Reading Time: 8 Minutes
Matthew began this section on healing with the remarkable account of a leper being cleansed from his disease. He next described how Jesus healed the servant of a Roman official with an authoritative word from a distance. Healing is, once again, a topic of today’s passage.
Matthew 8.14-17 – And when Jesus entered Peter’s house, he saw his mother-in-law lying sick with a fever. 15 He touched her hand, and the fever left her, and she rose and began to serve him.
16 That evening they brought to him many who were oppressed by demons, and he cast out the spirits with a word and healed all who were sick.
17 This was to fulfill what was spoken by the prophet Isaiah: “He took our illnesses and bore our diseases.”
There are 22 accounts of healing in the Gospels of Matthew, Mark and Luke. Of these, 15 are among marginalized people. In what we have seen so far, an outcast leper, a Gentile official’s servant, and a woman (Peter’s mother-in-law) received healing. Authors differ, but they estimate between 50-70% of Jesus’ public ministry was devoted to healing sickness and delivering people from evil.
Matthew connected the healing ministry of Jesus to Isaiah’s prophecy (verse 17). Isaiah wrote:
“Surely he has borne our griefs
and carried our sorrows;
yet we esteemed him stricken,
smitten by God, and afflicted.
5 But he was pierced for our transgressions;
he was crushed for our iniquities;
upon him was the chastisement that brought us peace,
and with his wounds we are healed.” (Isaiah 53.4-5)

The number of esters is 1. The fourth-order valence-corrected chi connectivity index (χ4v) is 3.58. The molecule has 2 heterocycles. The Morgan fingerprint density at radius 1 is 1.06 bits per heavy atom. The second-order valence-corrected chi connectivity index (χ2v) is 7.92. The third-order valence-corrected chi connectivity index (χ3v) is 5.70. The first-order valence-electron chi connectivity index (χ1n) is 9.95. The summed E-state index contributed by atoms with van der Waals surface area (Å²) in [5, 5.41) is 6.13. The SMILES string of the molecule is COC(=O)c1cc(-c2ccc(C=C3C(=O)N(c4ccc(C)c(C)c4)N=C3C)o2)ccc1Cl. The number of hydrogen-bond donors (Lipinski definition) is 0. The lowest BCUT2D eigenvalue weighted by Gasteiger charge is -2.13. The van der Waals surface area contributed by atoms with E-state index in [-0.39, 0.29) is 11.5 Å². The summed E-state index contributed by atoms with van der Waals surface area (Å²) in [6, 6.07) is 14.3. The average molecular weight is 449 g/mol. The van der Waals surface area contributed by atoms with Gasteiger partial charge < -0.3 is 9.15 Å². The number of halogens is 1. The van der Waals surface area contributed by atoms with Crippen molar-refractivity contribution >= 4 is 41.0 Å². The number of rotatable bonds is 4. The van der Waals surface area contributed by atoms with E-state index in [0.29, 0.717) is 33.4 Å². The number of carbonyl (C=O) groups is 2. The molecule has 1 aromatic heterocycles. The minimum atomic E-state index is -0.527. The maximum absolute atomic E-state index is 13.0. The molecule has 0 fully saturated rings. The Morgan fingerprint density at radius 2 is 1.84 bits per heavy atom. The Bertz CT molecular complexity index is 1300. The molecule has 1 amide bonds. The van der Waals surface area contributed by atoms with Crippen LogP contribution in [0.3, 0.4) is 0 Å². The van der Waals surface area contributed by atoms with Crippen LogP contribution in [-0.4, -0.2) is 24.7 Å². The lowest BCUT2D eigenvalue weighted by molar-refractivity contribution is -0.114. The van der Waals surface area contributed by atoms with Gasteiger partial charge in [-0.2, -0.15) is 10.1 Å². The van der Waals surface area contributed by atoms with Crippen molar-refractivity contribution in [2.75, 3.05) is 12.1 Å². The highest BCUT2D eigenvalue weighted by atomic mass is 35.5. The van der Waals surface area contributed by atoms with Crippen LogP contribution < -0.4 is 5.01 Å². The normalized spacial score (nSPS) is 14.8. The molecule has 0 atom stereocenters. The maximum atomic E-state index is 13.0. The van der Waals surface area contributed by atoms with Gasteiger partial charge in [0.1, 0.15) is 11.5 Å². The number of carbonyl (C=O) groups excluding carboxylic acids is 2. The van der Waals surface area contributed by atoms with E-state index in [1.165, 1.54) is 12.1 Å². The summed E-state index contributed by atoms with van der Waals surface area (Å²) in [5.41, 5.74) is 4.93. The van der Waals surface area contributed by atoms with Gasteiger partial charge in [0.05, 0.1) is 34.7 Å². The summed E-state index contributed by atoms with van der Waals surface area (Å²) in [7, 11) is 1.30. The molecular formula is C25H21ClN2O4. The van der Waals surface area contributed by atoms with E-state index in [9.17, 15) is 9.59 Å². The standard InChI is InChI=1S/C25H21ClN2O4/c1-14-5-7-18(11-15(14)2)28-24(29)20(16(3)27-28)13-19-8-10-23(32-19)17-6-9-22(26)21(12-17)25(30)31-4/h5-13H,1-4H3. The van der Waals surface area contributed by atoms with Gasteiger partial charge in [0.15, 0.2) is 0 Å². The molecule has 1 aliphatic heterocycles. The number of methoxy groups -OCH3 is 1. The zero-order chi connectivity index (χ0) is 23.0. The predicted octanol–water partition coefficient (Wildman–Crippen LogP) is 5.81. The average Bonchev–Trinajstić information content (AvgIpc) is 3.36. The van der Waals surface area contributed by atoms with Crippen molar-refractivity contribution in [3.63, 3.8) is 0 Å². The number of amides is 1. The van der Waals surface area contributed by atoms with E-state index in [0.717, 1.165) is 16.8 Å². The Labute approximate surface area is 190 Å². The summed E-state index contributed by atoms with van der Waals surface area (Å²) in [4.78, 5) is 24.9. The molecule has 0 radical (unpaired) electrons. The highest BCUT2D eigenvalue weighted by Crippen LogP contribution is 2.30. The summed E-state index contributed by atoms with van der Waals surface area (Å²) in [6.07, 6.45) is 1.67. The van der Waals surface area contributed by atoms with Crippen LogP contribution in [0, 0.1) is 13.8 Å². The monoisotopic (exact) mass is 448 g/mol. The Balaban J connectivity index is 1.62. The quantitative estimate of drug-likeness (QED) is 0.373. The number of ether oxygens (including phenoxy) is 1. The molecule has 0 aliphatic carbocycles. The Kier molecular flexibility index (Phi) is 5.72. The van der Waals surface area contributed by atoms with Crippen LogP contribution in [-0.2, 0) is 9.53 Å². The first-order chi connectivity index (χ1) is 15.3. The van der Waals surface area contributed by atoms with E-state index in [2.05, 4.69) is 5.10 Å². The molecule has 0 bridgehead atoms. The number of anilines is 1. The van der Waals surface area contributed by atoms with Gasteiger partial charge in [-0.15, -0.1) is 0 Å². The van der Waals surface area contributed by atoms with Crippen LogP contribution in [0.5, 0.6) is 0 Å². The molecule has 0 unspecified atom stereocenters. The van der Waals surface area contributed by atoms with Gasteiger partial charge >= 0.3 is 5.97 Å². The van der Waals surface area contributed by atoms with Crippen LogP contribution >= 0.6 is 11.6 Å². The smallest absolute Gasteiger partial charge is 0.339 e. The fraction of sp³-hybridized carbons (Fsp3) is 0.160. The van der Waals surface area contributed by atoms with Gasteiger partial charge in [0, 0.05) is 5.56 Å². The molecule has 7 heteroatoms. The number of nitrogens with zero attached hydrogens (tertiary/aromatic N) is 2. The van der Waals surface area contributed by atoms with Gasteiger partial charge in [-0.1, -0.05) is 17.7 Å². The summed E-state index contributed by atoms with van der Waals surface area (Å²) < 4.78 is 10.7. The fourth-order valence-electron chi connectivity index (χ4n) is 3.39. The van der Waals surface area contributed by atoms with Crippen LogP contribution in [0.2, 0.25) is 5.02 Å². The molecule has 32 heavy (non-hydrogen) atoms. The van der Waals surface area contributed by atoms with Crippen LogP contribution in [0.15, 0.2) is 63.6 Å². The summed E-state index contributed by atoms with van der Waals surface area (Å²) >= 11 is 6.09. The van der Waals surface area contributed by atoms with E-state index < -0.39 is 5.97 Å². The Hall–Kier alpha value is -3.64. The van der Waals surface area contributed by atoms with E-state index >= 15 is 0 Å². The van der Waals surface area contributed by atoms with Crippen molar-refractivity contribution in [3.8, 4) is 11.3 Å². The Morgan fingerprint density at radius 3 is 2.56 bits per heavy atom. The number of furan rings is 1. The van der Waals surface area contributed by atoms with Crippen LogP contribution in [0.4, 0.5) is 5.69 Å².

Jesus came to fulfill what Isaiah wrote about the Messiah. Jesus was harmed beyond measure to make peace for us with God. He was stricken, afflicted, and chastened for our sins. This is why he is able to bring us into a peaceful relationship with God.
Jesus bore the griefs and carried the sorrows of people like the leper, the centurion’s servant, and Peter’s mother-in-law. We can be confident that Jesus continues to care for the marginalized, the oppressed, the broken, the vulnerable, and the grieving today.
The third element of Isaiah’s prophecy had to do with healing. He said “with his wounds we are healed” (verse 5). A significant amount of Jesus’ ministry demonstrated this aspect of Isaiah’s message about the Messiah. Again, this is true of his work today.
God Works Through Us
All that Jesus came to do is available today. He forgives, he relates to the broken, and he heals. If we are to learn to live the Jesus-kind-of-life from him, we will be involved in these activities.
— The broken, the vulnerable, the outcasts, and the oppressed know Jesus loves them, when people like us live with them the way we see Jesus doing it in the Gospels. As we read Matthew, let’s pay attention to how he connects with people and seek to imitate his actions.
I think Maywood people do a good job of accepting others. I am very thankful for the many ways I see people reach out. My encouragement is that we look at the fringes of a crowd and welcome anyone who seems to be on the outside. This may apply to church meetings, AA groups or social gatherings.
— At Maywood Baptist Church, we have seen the power of introducing people to Jesus. If we can get people to Jesus, he will forgive their sins, set them free from addictions, and give them a life they never dreamed possible. Let’s be on the lookout for people we can help get into a relationship with Jesus.
Do you have someone for whom you are praying? Ask the Lord to point out one of your friends to care for. Begin praying for that person. If possible, begin relating to this person with the goal of helping them become one of Jesus’ friends.